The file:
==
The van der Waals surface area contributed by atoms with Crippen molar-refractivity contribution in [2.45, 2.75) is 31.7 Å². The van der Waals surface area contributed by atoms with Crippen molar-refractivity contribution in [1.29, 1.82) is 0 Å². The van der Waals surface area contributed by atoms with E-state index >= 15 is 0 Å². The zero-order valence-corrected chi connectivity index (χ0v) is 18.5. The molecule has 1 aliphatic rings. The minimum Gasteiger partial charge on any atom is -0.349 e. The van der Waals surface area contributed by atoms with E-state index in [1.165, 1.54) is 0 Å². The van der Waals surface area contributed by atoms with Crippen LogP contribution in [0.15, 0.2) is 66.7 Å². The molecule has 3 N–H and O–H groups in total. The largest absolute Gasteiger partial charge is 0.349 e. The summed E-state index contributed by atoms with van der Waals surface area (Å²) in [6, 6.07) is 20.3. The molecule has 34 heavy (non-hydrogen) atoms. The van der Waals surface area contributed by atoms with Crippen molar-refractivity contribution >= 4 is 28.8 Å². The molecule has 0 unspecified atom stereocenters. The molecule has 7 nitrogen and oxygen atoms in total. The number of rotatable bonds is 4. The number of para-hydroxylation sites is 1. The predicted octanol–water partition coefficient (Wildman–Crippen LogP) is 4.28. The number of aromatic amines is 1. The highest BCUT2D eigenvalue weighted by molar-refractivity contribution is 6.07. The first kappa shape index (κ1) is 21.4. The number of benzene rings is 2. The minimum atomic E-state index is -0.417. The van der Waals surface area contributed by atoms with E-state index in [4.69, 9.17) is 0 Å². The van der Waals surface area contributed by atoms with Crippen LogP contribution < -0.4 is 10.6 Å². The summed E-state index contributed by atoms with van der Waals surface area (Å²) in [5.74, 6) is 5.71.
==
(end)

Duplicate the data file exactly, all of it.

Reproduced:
The van der Waals surface area contributed by atoms with Crippen molar-refractivity contribution in [2.45, 2.75) is 31.7 Å². The van der Waals surface area contributed by atoms with Crippen molar-refractivity contribution in [1.29, 1.82) is 0 Å². The van der Waals surface area contributed by atoms with E-state index >= 15 is 0 Å². The zero-order valence-corrected chi connectivity index (χ0v) is 18.5. The molecule has 1 aliphatic rings. The minimum Gasteiger partial charge on any atom is -0.349 e. The van der Waals surface area contributed by atoms with E-state index in [1.165, 1.54) is 0 Å². The van der Waals surface area contributed by atoms with Crippen LogP contribution in [0.15, 0.2) is 66.7 Å². The molecule has 3 N–H and O–H groups in total. The largest absolute Gasteiger partial charge is 0.349 e. The summed E-state index contributed by atoms with van der Waals surface area (Å²) in [6, 6.07) is 20.3. The molecule has 34 heavy (non-hydrogen) atoms. The van der Waals surface area contributed by atoms with Crippen molar-refractivity contribution >= 4 is 28.8 Å². The molecule has 0 unspecified atom stereocenters. The molecule has 7 nitrogen and oxygen atoms in total. The number of rotatable bonds is 4. The number of para-hydroxylation sites is 1. The predicted octanol–water partition coefficient (Wildman–Crippen LogP) is 4.28. The number of aromatic amines is 1. The highest BCUT2D eigenvalue weighted by molar-refractivity contribution is 6.07. The first kappa shape index (κ1) is 21.4. The number of benzene rings is 2. The minimum atomic E-state index is -0.417. The van der Waals surface area contributed by atoms with E-state index in [4.69, 9.17) is 0 Å². The van der Waals surface area contributed by atoms with Crippen LogP contribution < -0.4 is 10.6 Å². The summed E-state index contributed by atoms with van der Waals surface area (Å²) in [5.74, 6) is 5.71.